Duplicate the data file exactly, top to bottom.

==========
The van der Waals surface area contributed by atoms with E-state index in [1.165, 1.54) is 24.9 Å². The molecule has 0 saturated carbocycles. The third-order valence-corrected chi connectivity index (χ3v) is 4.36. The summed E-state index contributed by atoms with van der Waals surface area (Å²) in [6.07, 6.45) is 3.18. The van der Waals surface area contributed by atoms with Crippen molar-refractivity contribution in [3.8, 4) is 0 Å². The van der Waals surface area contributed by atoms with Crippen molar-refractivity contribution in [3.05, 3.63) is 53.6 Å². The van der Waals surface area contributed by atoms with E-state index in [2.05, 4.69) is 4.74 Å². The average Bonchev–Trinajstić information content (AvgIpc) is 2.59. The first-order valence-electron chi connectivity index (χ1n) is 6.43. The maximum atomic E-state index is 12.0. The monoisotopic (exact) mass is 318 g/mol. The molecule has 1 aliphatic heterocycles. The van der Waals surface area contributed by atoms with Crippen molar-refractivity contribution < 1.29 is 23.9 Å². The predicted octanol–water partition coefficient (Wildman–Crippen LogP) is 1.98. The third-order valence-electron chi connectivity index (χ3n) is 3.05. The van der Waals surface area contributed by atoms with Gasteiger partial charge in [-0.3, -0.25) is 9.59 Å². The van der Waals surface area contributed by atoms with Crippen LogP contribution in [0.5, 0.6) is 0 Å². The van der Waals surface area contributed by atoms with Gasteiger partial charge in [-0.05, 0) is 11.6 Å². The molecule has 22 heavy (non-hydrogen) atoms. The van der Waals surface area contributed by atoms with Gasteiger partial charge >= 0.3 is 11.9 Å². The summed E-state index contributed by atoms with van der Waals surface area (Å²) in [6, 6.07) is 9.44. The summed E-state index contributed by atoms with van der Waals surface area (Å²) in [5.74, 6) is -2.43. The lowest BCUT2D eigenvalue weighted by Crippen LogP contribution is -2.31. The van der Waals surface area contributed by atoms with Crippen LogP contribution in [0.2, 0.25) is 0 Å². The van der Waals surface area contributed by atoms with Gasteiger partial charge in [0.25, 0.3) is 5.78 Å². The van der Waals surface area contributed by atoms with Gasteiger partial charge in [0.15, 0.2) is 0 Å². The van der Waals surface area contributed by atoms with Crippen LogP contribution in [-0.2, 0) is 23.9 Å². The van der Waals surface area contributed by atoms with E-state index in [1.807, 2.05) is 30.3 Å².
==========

The van der Waals surface area contributed by atoms with E-state index in [1.165, 1.54) is 24.9 Å². The molecule has 0 saturated carbocycles. The third-order valence-corrected chi connectivity index (χ3v) is 4.36. The summed E-state index contributed by atoms with van der Waals surface area (Å²) in [6.07, 6.45) is 3.18. The van der Waals surface area contributed by atoms with Crippen molar-refractivity contribution in [3.8, 4) is 0 Å². The van der Waals surface area contributed by atoms with Crippen molar-refractivity contribution in [3.05, 3.63) is 53.6 Å². The van der Waals surface area contributed by atoms with E-state index in [2.05, 4.69) is 4.74 Å². The average Bonchev–Trinajstić information content (AvgIpc) is 2.59. The first-order valence-electron chi connectivity index (χ1n) is 6.43. The maximum atomic E-state index is 12.0. The monoisotopic (exact) mass is 318 g/mol. The molecule has 1 aliphatic heterocycles. The van der Waals surface area contributed by atoms with Crippen molar-refractivity contribution < 1.29 is 23.9 Å². The predicted octanol–water partition coefficient (Wildman–Crippen LogP) is 1.98. The third-order valence-electron chi connectivity index (χ3n) is 3.05. The van der Waals surface area contributed by atoms with Gasteiger partial charge in [-0.3, -0.25) is 9.59 Å². The van der Waals surface area contributed by atoms with Crippen LogP contribution in [0.5, 0.6) is 0 Å². The van der Waals surface area contributed by atoms with Gasteiger partial charge in [-0.05, 0) is 11.6 Å². The molecule has 22 heavy (non-hydrogen) atoms. The van der Waals surface area contributed by atoms with Gasteiger partial charge >= 0.3 is 11.9 Å². The summed E-state index contributed by atoms with van der Waals surface area (Å²) in [6, 6.07) is 9.44. The summed E-state index contributed by atoms with van der Waals surface area (Å²) in [5.74, 6) is -2.43. The lowest BCUT2D eigenvalue weighted by Crippen LogP contribution is -2.31. The van der Waals surface area contributed by atoms with Crippen LogP contribution in [0.2, 0.25) is 0 Å². The van der Waals surface area contributed by atoms with Gasteiger partial charge in [0.25, 0.3) is 5.78 Å². The van der Waals surface area contributed by atoms with Gasteiger partial charge in [0.15, 0.2) is 0 Å². The van der Waals surface area contributed by atoms with Crippen LogP contribution in [-0.2, 0) is 23.9 Å². The van der Waals surface area contributed by atoms with E-state index in [1.807, 2.05) is 30.3 Å².